*n* = FFFFFFFF FFFFFFFF FFFFFFFF FFFFFFFE BAAEDCE6 AF48A03B BFD25E8C D0364141
*h* = 01

Properties

- secp256k1 has characteristic
*p*, it is defined over the prime field ℤ_{p}. Some other curves in common use have characteristic *2*, and are defined over a binary Galois field *GF(2*^{n})(fancy word to mean finite field), but secp256k1 is not one of them.
- As the
*a* constant is zero, the *ax* term in the curve equation is always zero, hence the curve equation becomes *y*^{2} = x^{3} + 7.

And finally, from OpenSSL's **ec_curve.c** file, we have this little structure here that defines the above data

```
static const struct {
EC_CURVE_DATA h;
unsigned char data[0 + 32 * 6];
} _EC_SECG_PRIME_256K1 = {
{
NID_X9_62_prime_field, 0, 32, 1
},
{
/* no seed */
/* p */
0xFF, 0xFF, 0xFF, 0xFF, 0xFF, 0xFF, 0xFF, 0xFF, 0xFF, 0xFF, 0xFF, 0xFF,
0xFF, 0xFF, 0xFF, 0xFF, 0xFF, 0xFF, 0xFF, 0xFF, 0xFF, 0xFF, 0xFF, 0xFF,
0xFF, 0xFF, 0xFF, 0xFE, 0xFF, 0xFF, 0xFC, 0x2F,
/* a */
0x00, 0x00, 0x00, 0x00, 0x00, 0x00, 0x00, 0x00, 0x00, 0x00, 0x00, 0x00,
0x00, 0x00, 0x00, 0x00, 0x00, 0x00, 0x00, 0x00, 0x00, 0x00, 0x00, 0x00,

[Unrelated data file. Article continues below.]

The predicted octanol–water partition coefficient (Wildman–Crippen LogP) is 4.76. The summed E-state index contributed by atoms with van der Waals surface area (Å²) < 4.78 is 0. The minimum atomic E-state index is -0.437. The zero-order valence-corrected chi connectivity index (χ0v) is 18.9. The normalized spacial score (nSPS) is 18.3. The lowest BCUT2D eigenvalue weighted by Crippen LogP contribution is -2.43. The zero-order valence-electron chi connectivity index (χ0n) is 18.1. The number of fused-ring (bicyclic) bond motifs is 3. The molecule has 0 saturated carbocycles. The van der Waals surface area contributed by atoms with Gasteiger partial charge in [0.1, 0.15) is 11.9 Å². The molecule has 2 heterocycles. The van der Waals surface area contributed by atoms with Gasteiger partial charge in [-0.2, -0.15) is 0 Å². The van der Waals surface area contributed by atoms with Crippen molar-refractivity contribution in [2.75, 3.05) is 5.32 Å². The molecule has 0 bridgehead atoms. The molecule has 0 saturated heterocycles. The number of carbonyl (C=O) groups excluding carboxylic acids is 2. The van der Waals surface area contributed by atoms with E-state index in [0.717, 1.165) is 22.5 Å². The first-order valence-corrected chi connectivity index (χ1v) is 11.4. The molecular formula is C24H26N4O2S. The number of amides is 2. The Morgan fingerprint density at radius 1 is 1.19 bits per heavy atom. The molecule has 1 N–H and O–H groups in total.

0x00, 0x00, 0x00, 0x00, 0x00, 0x00, 0x00, 0x00,
/* b */
0x00, 0x00, 0x00, 0x00, 0x00, 0x00, 0x00, 0x00, 0x00, 0x00, 0x00, 0x00,
0x00, 0x00, 0x00, 0x00, 0x00, 0x00, 0x00, 0x00, 0x00, 0x00, 0x00, 0x00,
0x00, 0x00, 0x00, 0x00, 0x00, 0x00, 0x00, 0x07,
/* x */
0x79, 0xBE, 0x66, 0x7E, 0xF9, 0xDC, 0xBB, 0xAC, 0x55, 0xA0, 0x62, 0x95,
0xCE, 0x87, 0x0B, 0x07, 0x02, 0x9B, 0xFC, 0xDB, 0x2D, 0xCE, 0x28, 0xD9,
0x59, 0xF2, 0x81, 0x5B, 0x16, 0xF8, 0x17, 0x98,
/* y */
0x48, 0x3a, 0xda, 0x77, 0x26, 0xa3, 0xc4, 0x65, 0x5d, 0xa4, 0xfb, 0xfc,
0x0e, 0x11, 0x08, 0xa8, 0xfd, 0x17, 0xb4, 0x48, 0xa6, 0x85, 0x54, 0x19,
0x9c, 0x47, 0xd0, 0x8f, 0xfb, 0x10, 0xd4, 0xb8,
/* order */
0xFF, 0xFF, 0xFF, 0xFF, 0xFF, 0xFF, 0xFF, 0xFF, 0xFF, 0xFF, 0xFF, 0xFF,
0xFF, 0xFF, 0xFF, 0xFE, 0xBA, 0xAE, 0xDC, 0xE6, 0xAF, 0x48, 0xA0, 0x3B,
0xBF, 0xD2, 0x5E, 0x8C, 0xD0, 0x36, 0x41, 0x41
}
};
```

Although it isn't clear what 'NID_X9_62_prime_field, 0, 32, 1' is, those are field_type, seed_len, param_len and cofactor in ec_curve.c.

Right off the bat, we can identify that we have no seed, it even says so in the description,

My very first question looking at everything was, what the hell is *G* ? What is a generator 'G'? Well, if you look closely it's actually the two *x* and *y* coordinates.

The *order*, is apparently the maximum number of valid private keys that could be generated using this curve.

Now, there is a very basic formula posted out there on the internet is 'public key = private key * base point(which would be G)'

Cool! But not really, apparently it's not that simple. Apparently the calculation involes *x*,*y* but also *a* and *b* and *p*, because '*a*' is 0, it's essentially omitted. More on the calculation here **https://www.coindesk.com/math-behind-bitcoin/**

I'll update the post as we try(and likely fail often) to deconstruct everything related to ECC, so until then:

to be continued...